Purpose: Initially make a literary overview of epilepsy and bone health, bone structure and physiology, hormonal regulation of bone metabolism, osteoporosis and enzyme inducing and non-enzyme inducing AEDs. The clinical study part assesses the comparative effects of the non-enzyme inducing drug lamotrigine (LTG) and enzyme inducing drug carbamazepine (CBZ) on bone health.
Methods: In the clinical study patients aged 65 years or older, who had experienced at least two unprovoked partial and/or generalized tonic clonic seizures, were randomized to receive LTG (n = 93) or CBZ (n = 92) according to a multicenter double-blind, parallel group design. Trial duration was 40 weeks and included a 4-week dose escalation followed by a maintenance phase during which dosages could be adjusted according to response. Initial, maintenance and maximum dosages were 25 mg, 100 mg, and 500 mg per day for LTG, and 100 mg, 400 mg, and 2,000 mg per day for CBZ, respectively. Patient data used in the study is from 64 patients in the LTG group and 44 in the CBZ group. This selection is based on the availability of the desired bone health measuring parameters in each patient, which are estrogen, progesterone, osteocalcin, PTH, testosterone, β-CrossLaps, Ca2+, total protein, alkaline phosphatase and TSH.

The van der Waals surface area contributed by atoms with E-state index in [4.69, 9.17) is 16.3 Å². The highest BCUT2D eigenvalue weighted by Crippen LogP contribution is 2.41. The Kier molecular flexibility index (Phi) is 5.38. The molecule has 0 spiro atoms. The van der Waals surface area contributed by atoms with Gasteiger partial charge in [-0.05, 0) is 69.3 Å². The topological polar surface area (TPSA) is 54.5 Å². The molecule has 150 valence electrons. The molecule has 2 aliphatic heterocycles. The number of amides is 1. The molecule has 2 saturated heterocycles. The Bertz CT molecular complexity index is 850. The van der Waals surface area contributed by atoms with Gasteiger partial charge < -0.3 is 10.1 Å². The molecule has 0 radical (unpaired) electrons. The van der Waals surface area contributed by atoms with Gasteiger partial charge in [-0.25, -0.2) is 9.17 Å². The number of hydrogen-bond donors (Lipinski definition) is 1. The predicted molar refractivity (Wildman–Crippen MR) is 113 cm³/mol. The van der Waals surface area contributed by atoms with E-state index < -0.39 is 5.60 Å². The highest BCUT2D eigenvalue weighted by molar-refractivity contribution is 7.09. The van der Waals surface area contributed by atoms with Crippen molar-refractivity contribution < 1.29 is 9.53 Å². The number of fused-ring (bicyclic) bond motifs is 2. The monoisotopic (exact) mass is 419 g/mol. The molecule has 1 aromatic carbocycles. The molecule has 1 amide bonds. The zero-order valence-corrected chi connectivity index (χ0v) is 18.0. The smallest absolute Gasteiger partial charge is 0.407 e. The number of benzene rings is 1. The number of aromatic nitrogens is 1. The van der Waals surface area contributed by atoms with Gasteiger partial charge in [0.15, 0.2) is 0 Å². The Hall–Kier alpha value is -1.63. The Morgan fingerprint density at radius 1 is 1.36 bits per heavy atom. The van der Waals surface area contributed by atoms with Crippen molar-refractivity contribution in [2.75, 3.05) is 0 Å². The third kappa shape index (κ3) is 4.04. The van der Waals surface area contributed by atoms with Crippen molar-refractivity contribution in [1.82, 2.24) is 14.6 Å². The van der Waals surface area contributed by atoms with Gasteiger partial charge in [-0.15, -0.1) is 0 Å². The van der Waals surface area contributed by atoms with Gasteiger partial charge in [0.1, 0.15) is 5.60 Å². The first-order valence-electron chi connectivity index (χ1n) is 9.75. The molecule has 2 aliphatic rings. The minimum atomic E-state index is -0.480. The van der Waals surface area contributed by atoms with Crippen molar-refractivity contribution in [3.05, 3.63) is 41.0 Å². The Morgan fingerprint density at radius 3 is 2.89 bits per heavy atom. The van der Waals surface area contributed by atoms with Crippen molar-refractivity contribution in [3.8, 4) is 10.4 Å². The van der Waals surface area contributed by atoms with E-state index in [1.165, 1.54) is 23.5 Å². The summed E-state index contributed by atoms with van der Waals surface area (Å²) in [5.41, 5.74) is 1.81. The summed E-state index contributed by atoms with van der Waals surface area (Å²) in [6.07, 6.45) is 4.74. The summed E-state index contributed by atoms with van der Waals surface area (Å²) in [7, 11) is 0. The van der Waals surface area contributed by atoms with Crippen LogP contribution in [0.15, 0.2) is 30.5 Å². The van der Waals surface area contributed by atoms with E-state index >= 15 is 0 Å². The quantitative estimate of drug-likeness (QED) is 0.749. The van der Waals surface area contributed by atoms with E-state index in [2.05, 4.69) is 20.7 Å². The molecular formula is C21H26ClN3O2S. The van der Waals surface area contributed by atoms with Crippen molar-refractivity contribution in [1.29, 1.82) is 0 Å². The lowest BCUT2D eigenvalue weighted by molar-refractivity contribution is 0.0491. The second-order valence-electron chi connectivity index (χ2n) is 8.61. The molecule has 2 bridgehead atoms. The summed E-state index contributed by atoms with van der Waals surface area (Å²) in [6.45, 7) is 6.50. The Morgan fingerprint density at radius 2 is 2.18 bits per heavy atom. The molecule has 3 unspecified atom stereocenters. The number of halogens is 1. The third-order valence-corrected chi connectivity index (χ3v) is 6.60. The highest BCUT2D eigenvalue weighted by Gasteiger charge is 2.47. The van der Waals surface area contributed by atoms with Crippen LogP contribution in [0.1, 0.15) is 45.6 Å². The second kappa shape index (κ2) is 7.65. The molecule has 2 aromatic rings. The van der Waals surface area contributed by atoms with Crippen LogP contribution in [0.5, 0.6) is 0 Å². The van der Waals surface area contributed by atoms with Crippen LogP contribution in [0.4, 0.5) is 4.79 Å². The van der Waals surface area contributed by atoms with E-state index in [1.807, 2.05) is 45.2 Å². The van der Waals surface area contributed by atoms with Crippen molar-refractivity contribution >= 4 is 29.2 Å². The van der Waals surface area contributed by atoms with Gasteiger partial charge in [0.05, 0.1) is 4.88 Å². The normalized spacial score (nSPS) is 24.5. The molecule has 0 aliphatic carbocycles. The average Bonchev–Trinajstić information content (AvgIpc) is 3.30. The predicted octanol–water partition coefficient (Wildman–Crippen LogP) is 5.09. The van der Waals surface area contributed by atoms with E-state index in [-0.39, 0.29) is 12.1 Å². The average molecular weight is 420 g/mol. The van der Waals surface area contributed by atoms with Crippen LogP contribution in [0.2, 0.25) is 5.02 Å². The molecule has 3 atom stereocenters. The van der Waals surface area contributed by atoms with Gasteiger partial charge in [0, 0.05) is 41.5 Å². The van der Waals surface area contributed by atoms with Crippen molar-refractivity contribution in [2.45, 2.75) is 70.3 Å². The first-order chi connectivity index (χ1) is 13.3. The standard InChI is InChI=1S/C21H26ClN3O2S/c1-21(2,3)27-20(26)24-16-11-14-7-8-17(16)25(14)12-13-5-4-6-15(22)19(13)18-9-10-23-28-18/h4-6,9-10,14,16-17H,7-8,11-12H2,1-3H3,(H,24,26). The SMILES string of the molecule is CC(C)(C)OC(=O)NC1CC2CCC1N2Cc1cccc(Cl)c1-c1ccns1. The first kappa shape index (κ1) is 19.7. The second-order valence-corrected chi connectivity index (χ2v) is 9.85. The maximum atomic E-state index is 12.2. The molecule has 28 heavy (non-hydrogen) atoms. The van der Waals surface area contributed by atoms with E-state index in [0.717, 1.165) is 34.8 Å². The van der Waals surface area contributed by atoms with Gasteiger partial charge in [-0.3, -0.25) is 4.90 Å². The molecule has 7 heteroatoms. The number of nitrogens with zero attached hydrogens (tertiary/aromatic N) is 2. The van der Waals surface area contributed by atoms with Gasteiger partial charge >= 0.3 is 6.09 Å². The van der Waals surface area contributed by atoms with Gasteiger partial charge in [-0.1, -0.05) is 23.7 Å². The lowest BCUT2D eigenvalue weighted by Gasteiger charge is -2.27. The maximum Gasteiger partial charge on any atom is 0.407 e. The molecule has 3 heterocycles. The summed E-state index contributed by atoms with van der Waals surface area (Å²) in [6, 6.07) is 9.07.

Results: There was a significant difference in calcium levels-where patients in the CBZ group had lower values than patients in the LTG group. Bone metabolism parameters were investigated, such as β-CrossLaps, ALP and osteocalcin, but no significant differences were found between the 2 groups. Further, there were not significant alterations in hormonal levels, except that progesterone in the CBZ group was significantly lower than the LTG group.
Conclusions: Calcium levels were significantly lower in elderly epilepsy patients taking CBZ compared to LTG. This is consistent with earlier observations that an enzyme inducing antiepileptic drug like CBZ is more likely to affect bone health than a non-enzyme inducing drug like LTG. However, the difference in calcium levels could not be explained by differences in bone metabolism or endocrine effects. The minor difference in progesterone is not considered to be of biological importance.